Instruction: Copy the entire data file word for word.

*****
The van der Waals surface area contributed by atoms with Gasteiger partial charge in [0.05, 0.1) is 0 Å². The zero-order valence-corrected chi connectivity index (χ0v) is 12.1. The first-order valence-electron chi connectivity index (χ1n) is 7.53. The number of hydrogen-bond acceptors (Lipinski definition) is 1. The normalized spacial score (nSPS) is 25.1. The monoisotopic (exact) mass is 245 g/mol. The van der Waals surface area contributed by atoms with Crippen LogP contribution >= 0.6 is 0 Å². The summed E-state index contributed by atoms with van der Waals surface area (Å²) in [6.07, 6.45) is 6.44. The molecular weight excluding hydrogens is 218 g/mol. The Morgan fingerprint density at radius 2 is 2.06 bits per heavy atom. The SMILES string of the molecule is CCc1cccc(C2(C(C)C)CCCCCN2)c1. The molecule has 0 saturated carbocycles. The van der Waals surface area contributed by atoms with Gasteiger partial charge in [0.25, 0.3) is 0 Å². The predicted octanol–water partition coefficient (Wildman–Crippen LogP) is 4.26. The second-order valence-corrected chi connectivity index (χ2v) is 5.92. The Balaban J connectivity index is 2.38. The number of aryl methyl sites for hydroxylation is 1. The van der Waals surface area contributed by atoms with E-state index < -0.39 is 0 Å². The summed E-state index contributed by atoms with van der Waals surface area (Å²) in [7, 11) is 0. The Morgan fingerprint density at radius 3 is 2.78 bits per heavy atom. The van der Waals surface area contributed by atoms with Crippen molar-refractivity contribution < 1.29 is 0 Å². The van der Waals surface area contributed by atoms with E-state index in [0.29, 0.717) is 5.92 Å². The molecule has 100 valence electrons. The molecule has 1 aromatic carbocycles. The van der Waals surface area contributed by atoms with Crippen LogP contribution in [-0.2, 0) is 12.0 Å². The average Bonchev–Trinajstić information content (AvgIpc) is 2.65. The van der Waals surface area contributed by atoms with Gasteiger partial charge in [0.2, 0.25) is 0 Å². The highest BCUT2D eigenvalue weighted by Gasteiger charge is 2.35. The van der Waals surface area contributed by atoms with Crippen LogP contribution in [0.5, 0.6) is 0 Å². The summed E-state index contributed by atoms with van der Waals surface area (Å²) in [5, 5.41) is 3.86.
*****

The van der Waals surface area contributed by atoms with Gasteiger partial charge in [0.05, 0.1) is 0 Å². The zero-order valence-corrected chi connectivity index (χ0v) is 12.1. The first-order valence-electron chi connectivity index (χ1n) is 7.53. The number of hydrogen-bond acceptors (Lipinski definition) is 1. The normalized spacial score (nSPS) is 25.1. The monoisotopic (exact) mass is 245 g/mol. The van der Waals surface area contributed by atoms with Crippen LogP contribution >= 0.6 is 0 Å². The summed E-state index contributed by atoms with van der Waals surface area (Å²) in [6.07, 6.45) is 6.44. The molecular weight excluding hydrogens is 218 g/mol. The Morgan fingerprint density at radius 2 is 2.06 bits per heavy atom. The SMILES string of the molecule is CCc1cccc(C2(C(C)C)CCCCCN2)c1. The molecule has 0 saturated carbocycles. The van der Waals surface area contributed by atoms with Gasteiger partial charge in [0.25, 0.3) is 0 Å². The predicted octanol–water partition coefficient (Wildman–Crippen LogP) is 4.26. The second-order valence-corrected chi connectivity index (χ2v) is 5.92. The Balaban J connectivity index is 2.38. The number of aryl methyl sites for hydroxylation is 1. The van der Waals surface area contributed by atoms with E-state index < -0.39 is 0 Å². The summed E-state index contributed by atoms with van der Waals surface area (Å²) in [7, 11) is 0. The Morgan fingerprint density at radius 3 is 2.78 bits per heavy atom. The van der Waals surface area contributed by atoms with Crippen molar-refractivity contribution < 1.29 is 0 Å². The van der Waals surface area contributed by atoms with E-state index in [0.29, 0.717) is 5.92 Å². The molecule has 100 valence electrons. The molecule has 1 aromatic carbocycles. The van der Waals surface area contributed by atoms with Crippen LogP contribution in [-0.2, 0) is 12.0 Å². The average Bonchev–Trinajstić information content (AvgIpc) is 2.65. The van der Waals surface area contributed by atoms with Gasteiger partial charge in [0.2, 0.25) is 0 Å². The highest BCUT2D eigenvalue weighted by Gasteiger charge is 2.35. The van der Waals surface area contributed by atoms with Crippen LogP contribution in [0.5, 0.6) is 0 Å². The summed E-state index contributed by atoms with van der Waals surface area (Å²) in [5, 5.41) is 3.86.